Rapid Cenozoic glaciation of Antarctica induced by declining atmospheric CO2

@article{DeConto2003RapidCG,
  title={Rapid Cenozoic glaciation of Antarctica induced by declining atmospheric CO2},
  author={Robert M. DeConto and David D. Pollard},
  journal={Nature},
  year={2003},
  volume={421},
  pages={245-249}
}
The sudden, widespread glaciation of Antarctica and the associated shift towards colder temperatures at the Eocene/Oligocene boundary (∼34 million years ago) (refs 1–4) is one of the most fundamental reorganizations of global climate known in the geologic record. The glaciation of Antarctica has hitherto been thought to result from the tectonic opening of Southern Ocean gateways, which enabled the formation of the Antarctic Circumpolar Current and the subsequent thermal isolation of the… 
Changing Southern Ocean palaeocirculation and effects on global climate
: Southern Ocean palaeocirculation is clearly related to the formation of a continental ice sheet on Antarctica and the opening of gateways between Antarctica and the Australian and South American
Changing Southern Ocean palaeocirculation and effects on global climate
  • A. Mackensen
  • Environmental Science, Geography
    Antarctic Science
  • 2004
Southern Ocean palaeocirculation is clearly related to the formation of a continental ice sheet on Antarctica and the opening of gateways between Antarctica and the Australian and South American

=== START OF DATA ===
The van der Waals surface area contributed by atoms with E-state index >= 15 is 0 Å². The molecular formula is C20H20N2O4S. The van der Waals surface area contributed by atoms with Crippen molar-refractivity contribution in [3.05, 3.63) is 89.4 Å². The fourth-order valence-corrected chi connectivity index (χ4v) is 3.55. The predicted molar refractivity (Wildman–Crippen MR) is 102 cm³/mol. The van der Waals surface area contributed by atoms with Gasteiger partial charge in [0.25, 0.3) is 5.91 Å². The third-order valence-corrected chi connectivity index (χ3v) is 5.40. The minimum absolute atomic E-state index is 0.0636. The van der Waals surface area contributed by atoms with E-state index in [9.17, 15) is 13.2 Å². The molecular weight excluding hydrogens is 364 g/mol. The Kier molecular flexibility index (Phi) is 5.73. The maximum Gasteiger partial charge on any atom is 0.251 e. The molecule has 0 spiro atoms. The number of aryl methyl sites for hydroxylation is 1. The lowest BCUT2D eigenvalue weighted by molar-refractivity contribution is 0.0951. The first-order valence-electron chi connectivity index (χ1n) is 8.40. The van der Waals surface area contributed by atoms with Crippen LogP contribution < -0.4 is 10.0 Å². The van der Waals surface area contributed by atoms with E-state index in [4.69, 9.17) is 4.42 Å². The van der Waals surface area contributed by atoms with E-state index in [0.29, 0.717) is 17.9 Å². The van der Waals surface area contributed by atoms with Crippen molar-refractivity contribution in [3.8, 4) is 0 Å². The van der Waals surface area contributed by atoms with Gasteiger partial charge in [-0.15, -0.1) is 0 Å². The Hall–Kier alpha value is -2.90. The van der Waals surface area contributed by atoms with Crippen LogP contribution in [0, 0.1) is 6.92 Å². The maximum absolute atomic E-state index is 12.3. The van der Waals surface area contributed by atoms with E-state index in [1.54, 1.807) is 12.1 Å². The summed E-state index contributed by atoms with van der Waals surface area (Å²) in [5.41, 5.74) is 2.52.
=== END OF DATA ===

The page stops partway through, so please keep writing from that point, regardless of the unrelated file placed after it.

Large-scale glaciation and deglaciation of Antarctica during the Late Eocene
Approximately 34 m.y. ago, Earth's climate transitioned from a relatively warm, ice-free world to one characterized by cooler climates and a large, permanent Antarctic Ice Sheet. Understanding this
Antarctic glaciation caused ocean circulation changes at the Eocene–Oligocene transition
TLDR
It is found that growth of the Antarctic ice sheet caused enhanced northward transport of Antarctic intermediate water and invigorated the formation of Antarctic bottom water, fundamentally reorganizing ocean circulation, whereas gateway openings had much less impact on ocean thermal stratification and circulation.
Thresholds for Cenozoic bipolar glaciation
TLDR
It is found that Oi-1 is best explained by Antarctic glaciation alone, combined with deep-sea cooling of up to 4 °C and Antarctic ice that is less isotopically depleted than previously suggested, which implies that episodic northern-hemispheric ice sheets have been possible some 20 million years earlier than currently assumed and could explain some of the variability in Miocene sea-level records.
Atmospheric and oceanic impacts of Antarctic glaciation across the Eocene–Oligocene transition
TLDR
It is shown that the global atmosphere and ocean response to growth of the Antarctic ice sheet is sensitive to subtle variations in palaeogeography, using two reconstructions representing Eocene and Oligocene geological stages using the HadCM3L model.
Eocene bipolar glaciation associated with global carbon cycle changes
The transition from the extreme global warmth of the early Eocene ‘greenhouse’ climate ∼55 million years ago to the present glaciated state is one of the most prominent changes in Earth's climatic
Wilkes land glacial history Cenozoic East Antarctic ice sheet evolution from Wilkes Land margin sediments
Understanding the evolution and dynamics of the Antarctic cryosphere, from its inception during the Eocene–Oligocene transition (~33 Ma) through the significant periods of climate change during the
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